From the beginning, expanding access to education has been part of the American narrative. We associate the “Founding Fathers” with the Constitution and government, but Ben Franklin founded the library in Philadelphia and the University of Pennsylvania. Thomas Jefferson helped create the Library of Congress and the University of Virginia. In the 1860s, the United States began the Land Grant colleges and, a century later, returning veterans went to college under the GI Bill. The ideal of an educated citizenry and the right to education are so central to U.S. history that the National Guard was called to the University of Alabama in 1963 and Ruby Bridges was escorted to elementary school by U.S. Marshals. Schools cannot solve all of our problems, but access to learning is essential to the structure of our society.

Education, one of our best methods for achieving a more equal society, is imperiled in the 2020-2021 school year. School funding is already unevenly distributed, and schools are more segregated than they were a generation ago, but COVID-19 has added new stressors to the system. We already know that remote learning is leaving some students behind. There are students with limited or no internet access, no home computers, or homes which are not good learning environments. For students who already face obstacles, remote learning widens the education gap. We know that wealthier families will be more able to establish their own educational “pods” for K-12 students with privately hired teachers or to cover the gaps in school offerings with private tutoring, intensifying the inequalities we already see in the college preparatory process. While some families will rebound (or continue) with homeschooling, others will find that option less practical due to new economic pressures.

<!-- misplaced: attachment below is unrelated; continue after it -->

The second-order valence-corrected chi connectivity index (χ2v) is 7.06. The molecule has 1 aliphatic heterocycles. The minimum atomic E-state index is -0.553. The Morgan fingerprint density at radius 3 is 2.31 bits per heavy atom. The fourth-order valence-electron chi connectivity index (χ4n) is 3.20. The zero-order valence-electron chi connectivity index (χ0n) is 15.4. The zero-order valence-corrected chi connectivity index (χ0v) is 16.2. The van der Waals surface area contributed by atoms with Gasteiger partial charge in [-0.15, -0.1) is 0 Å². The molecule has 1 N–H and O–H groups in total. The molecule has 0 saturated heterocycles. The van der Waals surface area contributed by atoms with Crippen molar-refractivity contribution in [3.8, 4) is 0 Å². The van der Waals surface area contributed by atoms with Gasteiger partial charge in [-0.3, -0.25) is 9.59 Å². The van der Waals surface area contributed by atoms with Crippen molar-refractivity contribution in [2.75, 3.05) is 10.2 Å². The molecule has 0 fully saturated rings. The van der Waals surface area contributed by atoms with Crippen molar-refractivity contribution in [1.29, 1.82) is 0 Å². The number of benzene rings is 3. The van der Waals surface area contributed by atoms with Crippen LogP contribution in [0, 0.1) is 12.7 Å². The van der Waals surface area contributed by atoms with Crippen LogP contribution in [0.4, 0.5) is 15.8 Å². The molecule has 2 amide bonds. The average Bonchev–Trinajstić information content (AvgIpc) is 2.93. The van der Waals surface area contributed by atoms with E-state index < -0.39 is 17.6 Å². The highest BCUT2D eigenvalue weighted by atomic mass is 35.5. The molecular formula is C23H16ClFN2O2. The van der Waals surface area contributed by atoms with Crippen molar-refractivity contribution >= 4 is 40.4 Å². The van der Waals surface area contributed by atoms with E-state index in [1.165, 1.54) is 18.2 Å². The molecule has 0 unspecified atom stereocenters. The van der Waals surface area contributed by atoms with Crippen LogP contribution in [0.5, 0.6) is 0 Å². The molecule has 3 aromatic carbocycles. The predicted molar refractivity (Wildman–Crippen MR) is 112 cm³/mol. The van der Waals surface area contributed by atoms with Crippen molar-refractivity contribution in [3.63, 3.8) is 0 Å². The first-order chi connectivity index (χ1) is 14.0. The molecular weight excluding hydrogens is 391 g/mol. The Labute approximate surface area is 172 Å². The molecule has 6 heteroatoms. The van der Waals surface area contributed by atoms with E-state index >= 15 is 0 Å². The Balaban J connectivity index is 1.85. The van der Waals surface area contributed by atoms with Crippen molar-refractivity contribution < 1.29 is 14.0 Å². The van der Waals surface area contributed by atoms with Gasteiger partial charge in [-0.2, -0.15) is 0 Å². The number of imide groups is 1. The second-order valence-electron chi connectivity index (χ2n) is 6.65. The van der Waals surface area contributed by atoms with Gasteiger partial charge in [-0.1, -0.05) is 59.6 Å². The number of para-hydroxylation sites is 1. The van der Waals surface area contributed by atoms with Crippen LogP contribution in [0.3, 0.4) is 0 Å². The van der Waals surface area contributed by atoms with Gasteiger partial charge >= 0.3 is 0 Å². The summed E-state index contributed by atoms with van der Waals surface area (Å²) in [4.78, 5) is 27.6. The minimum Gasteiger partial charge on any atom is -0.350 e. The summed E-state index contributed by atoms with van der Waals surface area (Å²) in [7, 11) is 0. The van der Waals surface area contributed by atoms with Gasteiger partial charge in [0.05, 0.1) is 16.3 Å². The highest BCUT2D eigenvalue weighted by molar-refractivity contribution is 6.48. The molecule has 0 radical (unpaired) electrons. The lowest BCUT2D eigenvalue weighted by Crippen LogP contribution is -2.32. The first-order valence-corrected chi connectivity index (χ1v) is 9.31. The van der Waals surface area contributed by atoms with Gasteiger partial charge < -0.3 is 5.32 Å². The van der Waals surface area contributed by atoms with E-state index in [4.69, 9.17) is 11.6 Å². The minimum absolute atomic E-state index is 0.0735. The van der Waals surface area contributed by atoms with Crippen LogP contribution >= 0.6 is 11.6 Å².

College students face many of the same challenges. Full-time remote learning is not ideal for many traditional undergraduates and not all have hospitable learning environments at home. Many will miss the support network that exists in on-campus resources and offices. There will be no intense discussions over a meal or late-night study sessions in the library. Some college students may choose to take the year off. However, unlike in other years, those students will have more limited access to a traditional “gap year,” a quality internship, or an entry-level position. Students who delay enrollment or take a year off are also less likely to graduate, thus less likely to secure those positive outcomes that are associated with a college degree. The COVID crisis comes just as there is declining belief in the value of a college degree.

Whether college students hope to return or not, 2020 has exposed the fragility of the existing university system. Very few schools have the financial margin to comfortably weather this economic storm. The decades-long decline in public funding for state colleges and universities has increased the price of college and shifted more of the burden onto the individual student and away from the community, a shift Marilynne Robinson sees as part of a transition of Americans from citizens to taxpayers. It means that more universities are tuition-driven and now find themselves cutting departments and budgets in the face of remote learning and unfilled dorm rooms. Even some schools with large endowments are victims of their own corporate mimicry and administrative bloat. Students may return to universities that post a philosophy statement but have no philosophy department.